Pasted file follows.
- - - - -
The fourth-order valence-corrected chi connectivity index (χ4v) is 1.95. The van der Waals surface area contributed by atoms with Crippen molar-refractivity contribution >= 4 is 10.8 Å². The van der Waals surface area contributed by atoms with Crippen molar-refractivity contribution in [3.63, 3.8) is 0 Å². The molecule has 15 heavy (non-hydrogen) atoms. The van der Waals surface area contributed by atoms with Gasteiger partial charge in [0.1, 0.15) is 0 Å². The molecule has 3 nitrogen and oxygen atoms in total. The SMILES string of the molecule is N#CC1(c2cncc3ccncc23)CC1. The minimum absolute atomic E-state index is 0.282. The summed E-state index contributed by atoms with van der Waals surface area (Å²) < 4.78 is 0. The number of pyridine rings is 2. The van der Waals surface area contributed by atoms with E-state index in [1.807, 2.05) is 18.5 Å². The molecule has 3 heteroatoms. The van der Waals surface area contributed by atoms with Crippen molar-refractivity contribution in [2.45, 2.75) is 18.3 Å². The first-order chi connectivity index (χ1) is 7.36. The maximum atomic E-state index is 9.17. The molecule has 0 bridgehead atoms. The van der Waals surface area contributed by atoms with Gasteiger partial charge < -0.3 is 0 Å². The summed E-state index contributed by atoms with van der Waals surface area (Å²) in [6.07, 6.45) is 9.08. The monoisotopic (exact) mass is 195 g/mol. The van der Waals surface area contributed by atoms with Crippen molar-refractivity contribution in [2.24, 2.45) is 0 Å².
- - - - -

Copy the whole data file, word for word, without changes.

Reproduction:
The fourth-order valence-corrected chi connectivity index (χ4v) is 1.95. The van der Waals surface area contributed by atoms with Crippen molar-refractivity contribution >= 4 is 10.8 Å². The van der Waals surface area contributed by atoms with Crippen molar-refractivity contribution in [3.63, 3.8) is 0 Å². The molecule has 15 heavy (non-hydrogen) atoms. The van der Waals surface area contributed by atoms with Gasteiger partial charge in [0.1, 0.15) is 0 Å². The molecule has 3 nitrogen and oxygen atoms in total. The SMILES string of the molecule is N#CC1(c2cncc3ccncc23)CC1. The minimum absolute atomic E-state index is 0.282. The summed E-state index contributed by atoms with van der Waals surface area (Å²) < 4.78 is 0. The number of pyridine rings is 2. The van der Waals surface area contributed by atoms with E-state index in [1.807, 2.05) is 18.5 Å². The molecule has 3 heteroatoms. The van der Waals surface area contributed by atoms with Crippen molar-refractivity contribution in [2.45, 2.75) is 18.3 Å². The first-order chi connectivity index (χ1) is 7.36. The maximum atomic E-state index is 9.17. The molecule has 0 bridgehead atoms. The van der Waals surface area contributed by atoms with Gasteiger partial charge < -0.3 is 0 Å². The summed E-state index contributed by atoms with van der Waals surface area (Å²) in [6.07, 6.45) is 9.08. The monoisotopic (exact) mass is 195 g/mol. The van der Waals surface area contributed by atoms with Crippen molar-refractivity contribution in [2.24, 2.45) is 0 Å².